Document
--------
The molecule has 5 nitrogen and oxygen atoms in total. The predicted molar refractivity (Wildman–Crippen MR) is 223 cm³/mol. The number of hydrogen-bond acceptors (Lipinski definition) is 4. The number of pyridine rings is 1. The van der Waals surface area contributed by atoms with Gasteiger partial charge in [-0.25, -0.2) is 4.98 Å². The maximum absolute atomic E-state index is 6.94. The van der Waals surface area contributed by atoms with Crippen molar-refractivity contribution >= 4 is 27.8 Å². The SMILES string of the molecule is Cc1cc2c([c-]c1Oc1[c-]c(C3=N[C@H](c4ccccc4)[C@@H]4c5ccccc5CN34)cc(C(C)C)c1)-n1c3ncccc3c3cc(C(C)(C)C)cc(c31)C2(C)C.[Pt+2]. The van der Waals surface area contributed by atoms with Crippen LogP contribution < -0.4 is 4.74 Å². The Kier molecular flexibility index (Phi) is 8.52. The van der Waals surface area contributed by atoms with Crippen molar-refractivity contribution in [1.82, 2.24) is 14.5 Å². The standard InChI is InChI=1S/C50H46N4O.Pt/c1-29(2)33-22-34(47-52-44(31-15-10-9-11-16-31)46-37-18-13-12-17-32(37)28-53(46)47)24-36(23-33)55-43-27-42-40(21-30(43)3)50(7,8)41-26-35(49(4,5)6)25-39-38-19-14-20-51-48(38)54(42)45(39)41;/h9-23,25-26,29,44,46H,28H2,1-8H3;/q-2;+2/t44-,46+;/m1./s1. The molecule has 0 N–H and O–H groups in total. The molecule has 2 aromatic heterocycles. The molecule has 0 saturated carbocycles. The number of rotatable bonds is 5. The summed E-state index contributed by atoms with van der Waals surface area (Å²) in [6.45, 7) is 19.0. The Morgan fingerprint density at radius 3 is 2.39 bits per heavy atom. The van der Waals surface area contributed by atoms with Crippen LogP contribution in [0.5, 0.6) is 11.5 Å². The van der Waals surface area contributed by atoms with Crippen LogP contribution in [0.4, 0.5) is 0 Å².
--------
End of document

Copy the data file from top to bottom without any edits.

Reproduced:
The molecule has 5 nitrogen and oxygen atoms in total. The predicted molar refractivity (Wildman–Crippen MR) is 223 cm³/mol. The number of hydrogen-bond acceptors (Lipinski definition) is 4. The number of pyridine rings is 1. The van der Waals surface area contributed by atoms with Gasteiger partial charge in [-0.25, -0.2) is 4.98 Å². The maximum absolute atomic E-state index is 6.94. The van der Waals surface area contributed by atoms with Crippen molar-refractivity contribution >= 4 is 27.8 Å². The SMILES string of the molecule is Cc1cc2c([c-]c1Oc1[c-]c(C3=N[C@H](c4ccccc4)[C@@H]4c5ccccc5CN34)cc(C(C)C)c1)-n1c3ncccc3c3cc(C(C)(C)C)cc(c31)C2(C)C.[Pt+2]. The van der Waals surface area contributed by atoms with Crippen LogP contribution < -0.4 is 4.74 Å². The Kier molecular flexibility index (Phi) is 8.52. The van der Waals surface area contributed by atoms with Crippen molar-refractivity contribution in [1.82, 2.24) is 14.5 Å². The standard InChI is InChI=1S/C50H46N4O.Pt/c1-29(2)33-22-34(47-52-44(31-15-10-9-11-16-31)46-37-18-13-12-17-32(37)28-53(46)47)24-36(23-33)55-43-27-42-40(21-30(43)3)50(7,8)41-26-35(49(4,5)6)25-39-38-19-14-20-51-48(38)54(42)45(39)41;/h9-23,25-26,29,44,46H,28H2,1-8H3;/q-2;+2/t44-,46+;/m1./s1. The molecule has 0 N–H and O–H groups in total. The molecule has 2 aromatic heterocycles. The molecule has 0 saturated carbocycles. The number of rotatable bonds is 5. The summed E-state index contributed by atoms with van der Waals surface area (Å²) in [6.45, 7) is 19.0. The Morgan fingerprint density at radius 3 is 2.39 bits per heavy atom. The van der Waals surface area contributed by atoms with Crippen LogP contribution in [0.5, 0.6) is 11.5 Å². The van der Waals surface area contributed by atoms with Crippen LogP contribution in [0.4, 0.5) is 0 Å².